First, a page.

In the News: Akande on diversity; Polgar on women in coaching; Smith on social media; Alumni Jun’s film, Stewart on MBA

| August 4, 2014

Recent news media coverage involving Webster University community members includes:

Akande in Diverse Magazine

Benjamin Akande, dean of the George Herbert Walker School of Business & Technology, has a guest commentary on how colleges can retain diverse students in the July 31 edition of Diverse Magazine [PDF]. In the article, “Moon Goal for Colleges: Retention of Diverse Students,” Akande discusses some of the strategies Webster University has implemented to ensure students from diverse backgrounds achieve their higher education aspirations:

“I believe the colleges that will thrive in the coming years will be those who excel at preparing people of diverse backgrounds for successful careers and who have carefully cultivated a competitive academic advantage that distinguishes them from their competitors. Adopting such a strategy enables universities to be creative in developing academic programs that are relevant to the needs of students and the marketplace.”

Polgar for State Department on Women in College Coaching

An article in the U.S. Department of State’s IIP Digital quotes Webster University chess coach Susan Polgar on the scarcity of women coaches in colleges.

While the majority of women’s sports teams in the U.S. are coached by men, only 3 percent of men’s teams are coached by women, according to Brooklyn College researchers. This disparity doesn’t surprise Susan Polgar, a Hungarian-born American chess grandmaster who coaches Webster University’s chess team — ranked Number 1 in the U.S. She is the only woman collegiate chess coach.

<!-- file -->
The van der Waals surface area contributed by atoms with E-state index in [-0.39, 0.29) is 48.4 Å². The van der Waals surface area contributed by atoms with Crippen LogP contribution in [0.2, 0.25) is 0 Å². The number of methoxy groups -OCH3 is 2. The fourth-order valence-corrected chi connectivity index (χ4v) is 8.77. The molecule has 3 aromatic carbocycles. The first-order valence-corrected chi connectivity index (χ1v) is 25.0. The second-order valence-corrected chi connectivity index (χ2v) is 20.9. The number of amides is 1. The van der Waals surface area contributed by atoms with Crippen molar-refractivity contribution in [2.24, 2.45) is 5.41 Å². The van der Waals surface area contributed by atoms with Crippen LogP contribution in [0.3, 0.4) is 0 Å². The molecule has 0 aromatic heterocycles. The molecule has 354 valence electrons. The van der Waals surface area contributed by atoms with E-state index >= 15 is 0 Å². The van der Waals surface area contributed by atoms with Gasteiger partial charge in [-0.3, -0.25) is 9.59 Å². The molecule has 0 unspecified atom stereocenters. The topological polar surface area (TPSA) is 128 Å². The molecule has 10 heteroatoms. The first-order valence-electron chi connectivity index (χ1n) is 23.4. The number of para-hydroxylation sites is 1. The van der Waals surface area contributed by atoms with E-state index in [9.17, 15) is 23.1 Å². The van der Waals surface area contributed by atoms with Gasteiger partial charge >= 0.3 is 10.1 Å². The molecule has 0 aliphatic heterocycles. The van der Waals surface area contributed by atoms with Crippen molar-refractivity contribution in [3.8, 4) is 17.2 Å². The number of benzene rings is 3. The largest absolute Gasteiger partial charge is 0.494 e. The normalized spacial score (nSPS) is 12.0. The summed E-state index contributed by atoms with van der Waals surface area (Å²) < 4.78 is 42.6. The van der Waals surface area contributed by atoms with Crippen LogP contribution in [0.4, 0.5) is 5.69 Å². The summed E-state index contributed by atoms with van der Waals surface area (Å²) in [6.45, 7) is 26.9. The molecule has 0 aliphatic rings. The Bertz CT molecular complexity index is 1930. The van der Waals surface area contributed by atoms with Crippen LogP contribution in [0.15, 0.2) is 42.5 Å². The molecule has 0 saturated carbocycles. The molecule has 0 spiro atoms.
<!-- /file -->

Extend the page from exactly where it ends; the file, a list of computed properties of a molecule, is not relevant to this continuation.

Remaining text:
“When I first started out in chess I was asked, ‘How could any woman go on to become a grandmaster?’” said Polgar. “How could a woman coach a Division 1 team?”

The article goes on to profile how Polgar succeeded in a male-dominated sport.

Alumna Praise in Business Journal’s MBA Feature

Recent Webster University graduate Dionne Stewart (MBA ’13) was quoted in the lead of the St. Louis Business Journal’s “How to: Choose an MBA Program” feature.

Stewart, who is a business analyst at managed care provider Centene Corp., cited cultural awareness and diversity and noted how a Webster MBA fit her career needs:

“Make sure the program meets your specialization or interests so that, when you finish your degree, you’re a competitive candidate for your industry,” Stewart said. She’s a 2013 MBA graduate of Webster University.

Seek out a program with “approachable faculty who engage in relevant topics while teaching business theory,” she said. “You want faculty who extend their relationship with students beyond the classroom.”

Film-Making Alum Brian Jun Profiled in Post-Dispatch

The St. Louis Post-Dispatch spoke with Webster University alumnus Brian Jun about his latest film project, being shot locally.

In addition to have his debut film appear in the 2006 Sundance Festival, Jun’s résumé includes a “best new filmmaker” award from the St. Louis International Film Festival and four features with Hollywood stars.

Smith on Impact of Social Media

Julie Smith, adjunct faculty member in the School of Communications, is quoted in the Columbia Tribune about media literacy and the evolution of social media technology in education.

Smith says that contrary to the connotation often presented in the news media, social media platforms like Twitter are a productive force in education.

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Category: Advancement, Alumni, Faculty, Webster in the News

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